This section of the book is from the "Handbook of Nature Cure Volume One: Nature Cure vs. Medical Science" book, by John L. Fielder.
The philosophy of homeopathy is probably its own worst enemy, so we need waste no further time on that aspect. The important thing is that people treated by homeopathy mostly fare better than they would have done under orthodox treatment. How can we reconcile this with the physical nonsense of homeopathic drugs? The answer lies partly in the fact that no treatment at all often produces better results than medical or surgical interference—a fact which even an occasional doctor or surgeon acknowledges. In many cases, the faith of the patient and of the practitioner in the remedy is an important factor, and it may even be the only positive one. Faith is important if any treatment is to be successful. But there is a world of difference between blind, unreasoning faith in a drug—or practitioner—and the faith which results from an intellectual understanding of the situation. But the most important factor, in the cases which do show lasting benefit, is the advice or treatment given in addition to the homeopathic remedy. "What else did you do?" can often bring revealing information from one who believes that he or she has been cured by a wonder-drug—be it homeopathic, herbal, or a laboratory synthetic. Many who claim to be homeopaths are really giving Nature Cure advice and treatment—with varying degrees of understanding and success—and are using the stuff in the bottle solely as a symbol upon which the patient can concentrate his faith. (The practitioner himself may unconsciously do the same thing. He may have neither the training nor the self-confidence to rely on natural methods, and must have the support of what appears to him to be a tried and tested preparation.) Such treatment is based on deceit: the patient is not made aware of the real causes of his disease or of the source of healing—the organised forces of his body. It is therefore only to be expected that once he feels that he is "cured" he will revert to his former way of living. His body will once more fall into disrepair and, some time later, he will again have to seek external assistance from the magic symbol.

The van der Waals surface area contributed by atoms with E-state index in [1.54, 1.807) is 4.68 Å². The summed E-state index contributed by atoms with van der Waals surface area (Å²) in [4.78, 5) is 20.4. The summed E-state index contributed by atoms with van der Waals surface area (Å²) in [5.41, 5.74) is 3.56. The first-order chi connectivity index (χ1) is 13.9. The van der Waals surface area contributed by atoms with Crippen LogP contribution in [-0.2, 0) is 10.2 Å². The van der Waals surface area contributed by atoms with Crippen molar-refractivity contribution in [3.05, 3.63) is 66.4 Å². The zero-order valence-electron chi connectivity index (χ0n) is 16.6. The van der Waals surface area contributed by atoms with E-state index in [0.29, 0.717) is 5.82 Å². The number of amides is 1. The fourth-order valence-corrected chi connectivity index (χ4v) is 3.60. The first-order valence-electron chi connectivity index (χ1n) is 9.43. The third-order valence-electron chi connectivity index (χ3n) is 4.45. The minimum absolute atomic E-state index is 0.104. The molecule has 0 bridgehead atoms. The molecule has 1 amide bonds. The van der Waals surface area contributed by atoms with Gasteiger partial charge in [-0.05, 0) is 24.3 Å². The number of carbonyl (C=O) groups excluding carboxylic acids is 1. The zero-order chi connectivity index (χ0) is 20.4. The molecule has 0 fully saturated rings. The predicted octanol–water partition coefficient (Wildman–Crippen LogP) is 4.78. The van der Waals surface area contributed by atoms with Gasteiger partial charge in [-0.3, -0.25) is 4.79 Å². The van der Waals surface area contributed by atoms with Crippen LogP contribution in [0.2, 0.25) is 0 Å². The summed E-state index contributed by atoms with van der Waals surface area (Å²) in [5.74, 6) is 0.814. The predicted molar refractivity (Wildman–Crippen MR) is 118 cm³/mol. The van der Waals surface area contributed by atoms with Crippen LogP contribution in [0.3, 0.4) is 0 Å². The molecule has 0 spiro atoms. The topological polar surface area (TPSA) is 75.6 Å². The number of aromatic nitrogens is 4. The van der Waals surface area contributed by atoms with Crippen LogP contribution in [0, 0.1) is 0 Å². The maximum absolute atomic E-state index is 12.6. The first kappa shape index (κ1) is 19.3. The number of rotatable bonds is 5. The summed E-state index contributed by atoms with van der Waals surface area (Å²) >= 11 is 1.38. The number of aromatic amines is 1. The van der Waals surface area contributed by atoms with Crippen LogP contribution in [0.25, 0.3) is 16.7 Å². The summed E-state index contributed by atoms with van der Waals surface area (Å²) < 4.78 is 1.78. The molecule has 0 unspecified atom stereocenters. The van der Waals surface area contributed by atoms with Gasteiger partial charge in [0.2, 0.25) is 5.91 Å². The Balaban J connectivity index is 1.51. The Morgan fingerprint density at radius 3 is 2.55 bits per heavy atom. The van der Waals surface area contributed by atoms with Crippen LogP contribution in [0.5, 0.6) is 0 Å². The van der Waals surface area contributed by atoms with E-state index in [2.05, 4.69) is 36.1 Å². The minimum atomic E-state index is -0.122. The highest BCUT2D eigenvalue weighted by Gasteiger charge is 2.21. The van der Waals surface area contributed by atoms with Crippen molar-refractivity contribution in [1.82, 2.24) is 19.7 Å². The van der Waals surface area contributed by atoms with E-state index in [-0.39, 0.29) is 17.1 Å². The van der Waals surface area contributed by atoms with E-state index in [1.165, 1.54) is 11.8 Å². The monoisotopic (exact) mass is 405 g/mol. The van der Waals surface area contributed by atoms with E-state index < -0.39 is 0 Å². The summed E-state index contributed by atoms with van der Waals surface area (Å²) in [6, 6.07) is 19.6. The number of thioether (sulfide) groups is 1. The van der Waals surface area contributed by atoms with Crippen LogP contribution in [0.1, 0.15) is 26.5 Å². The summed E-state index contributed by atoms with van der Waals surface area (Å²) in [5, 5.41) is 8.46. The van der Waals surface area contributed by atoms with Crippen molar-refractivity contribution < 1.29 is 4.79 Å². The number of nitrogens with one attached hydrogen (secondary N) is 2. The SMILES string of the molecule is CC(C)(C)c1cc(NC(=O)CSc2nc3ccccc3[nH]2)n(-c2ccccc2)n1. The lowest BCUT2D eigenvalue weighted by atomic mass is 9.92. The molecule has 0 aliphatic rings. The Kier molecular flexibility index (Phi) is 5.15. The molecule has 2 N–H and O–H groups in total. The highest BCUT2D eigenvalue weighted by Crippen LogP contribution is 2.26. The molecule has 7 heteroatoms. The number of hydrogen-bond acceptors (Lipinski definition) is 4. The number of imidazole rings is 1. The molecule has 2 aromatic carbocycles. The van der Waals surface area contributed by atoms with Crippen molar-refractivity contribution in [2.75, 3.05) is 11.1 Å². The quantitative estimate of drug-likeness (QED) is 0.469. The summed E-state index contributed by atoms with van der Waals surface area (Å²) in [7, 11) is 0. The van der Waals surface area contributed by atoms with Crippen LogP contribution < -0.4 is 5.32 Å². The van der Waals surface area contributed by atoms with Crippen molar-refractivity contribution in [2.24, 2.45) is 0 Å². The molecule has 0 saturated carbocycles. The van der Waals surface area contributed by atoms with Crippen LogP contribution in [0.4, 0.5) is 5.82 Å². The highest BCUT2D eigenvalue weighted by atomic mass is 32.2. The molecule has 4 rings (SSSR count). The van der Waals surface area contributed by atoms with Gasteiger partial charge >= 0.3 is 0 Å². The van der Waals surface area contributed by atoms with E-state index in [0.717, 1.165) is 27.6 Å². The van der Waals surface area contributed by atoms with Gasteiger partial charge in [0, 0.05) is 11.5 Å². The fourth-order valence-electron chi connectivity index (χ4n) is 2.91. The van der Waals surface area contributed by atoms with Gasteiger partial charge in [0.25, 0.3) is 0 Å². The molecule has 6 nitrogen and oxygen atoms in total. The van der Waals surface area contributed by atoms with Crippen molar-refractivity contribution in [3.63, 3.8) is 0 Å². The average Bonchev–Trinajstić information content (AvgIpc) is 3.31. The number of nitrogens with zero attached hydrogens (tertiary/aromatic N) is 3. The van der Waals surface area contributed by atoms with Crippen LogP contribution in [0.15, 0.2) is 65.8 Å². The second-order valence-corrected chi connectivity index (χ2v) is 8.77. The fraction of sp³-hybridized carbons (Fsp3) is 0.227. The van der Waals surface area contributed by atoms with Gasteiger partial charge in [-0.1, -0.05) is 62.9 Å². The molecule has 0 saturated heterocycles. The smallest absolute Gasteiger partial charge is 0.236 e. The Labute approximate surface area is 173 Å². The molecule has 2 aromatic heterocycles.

Putting the best complexion on homeopathy, it may be described as a halfway house between allopathy (orthodox drugging) and Nature Cure. It does less positive harm to the patient than allopathy, but it does not comprehend and acknowledge the true causes of health and disease.